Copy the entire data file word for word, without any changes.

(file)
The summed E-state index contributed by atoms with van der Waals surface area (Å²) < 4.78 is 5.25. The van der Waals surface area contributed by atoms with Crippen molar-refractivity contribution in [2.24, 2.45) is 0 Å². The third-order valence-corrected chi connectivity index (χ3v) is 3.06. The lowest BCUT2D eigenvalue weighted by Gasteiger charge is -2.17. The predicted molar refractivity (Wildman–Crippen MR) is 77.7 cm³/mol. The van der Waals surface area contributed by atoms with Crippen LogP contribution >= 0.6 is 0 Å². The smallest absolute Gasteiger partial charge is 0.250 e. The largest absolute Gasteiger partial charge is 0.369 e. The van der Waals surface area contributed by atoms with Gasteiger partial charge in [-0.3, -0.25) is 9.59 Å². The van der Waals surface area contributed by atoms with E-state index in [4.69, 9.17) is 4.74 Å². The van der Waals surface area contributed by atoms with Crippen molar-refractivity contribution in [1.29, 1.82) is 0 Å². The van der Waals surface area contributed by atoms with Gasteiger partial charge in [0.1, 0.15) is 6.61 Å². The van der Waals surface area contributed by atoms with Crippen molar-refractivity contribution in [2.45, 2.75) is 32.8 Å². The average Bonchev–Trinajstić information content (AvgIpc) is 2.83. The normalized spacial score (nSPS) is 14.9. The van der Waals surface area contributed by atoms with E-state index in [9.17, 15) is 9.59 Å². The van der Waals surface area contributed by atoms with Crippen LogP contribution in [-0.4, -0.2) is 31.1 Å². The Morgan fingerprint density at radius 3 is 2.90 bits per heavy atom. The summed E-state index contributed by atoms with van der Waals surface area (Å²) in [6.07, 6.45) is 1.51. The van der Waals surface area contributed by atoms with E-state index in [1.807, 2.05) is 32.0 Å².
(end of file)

The summed E-state index contributed by atoms with van der Waals surface area (Å²) < 4.78 is 5.25. The van der Waals surface area contributed by atoms with Crippen molar-refractivity contribution in [2.24, 2.45) is 0 Å². The third-order valence-corrected chi connectivity index (χ3v) is 3.06. The lowest BCUT2D eigenvalue weighted by Gasteiger charge is -2.17. The predicted molar refractivity (Wildman–Crippen MR) is 77.7 cm³/mol. The van der Waals surface area contributed by atoms with Crippen LogP contribution >= 0.6 is 0 Å². The smallest absolute Gasteiger partial charge is 0.250 e. The largest absolute Gasteiger partial charge is 0.369 e. The van der Waals surface area contributed by atoms with Gasteiger partial charge in [-0.3, -0.25) is 9.59 Å². The van der Waals surface area contributed by atoms with E-state index in [4.69, 9.17) is 4.74 Å². The van der Waals surface area contributed by atoms with Crippen molar-refractivity contribution in [1.29, 1.82) is 0 Å². The van der Waals surface area contributed by atoms with Gasteiger partial charge in [0.1, 0.15) is 6.61 Å². The van der Waals surface area contributed by atoms with Crippen molar-refractivity contribution in [2.45, 2.75) is 32.8 Å². The average Bonchev–Trinajstić information content (AvgIpc) is 2.83. The normalized spacial score (nSPS) is 14.9. The van der Waals surface area contributed by atoms with E-state index in [9.17, 15) is 9.59 Å². The van der Waals surface area contributed by atoms with Crippen LogP contribution in [-0.4, -0.2) is 31.1 Å². The Morgan fingerprint density at radius 3 is 2.90 bits per heavy atom. The summed E-state index contributed by atoms with van der Waals surface area (Å²) in [6.07, 6.45) is 1.51. The van der Waals surface area contributed by atoms with E-state index in [1.807, 2.05) is 32.0 Å².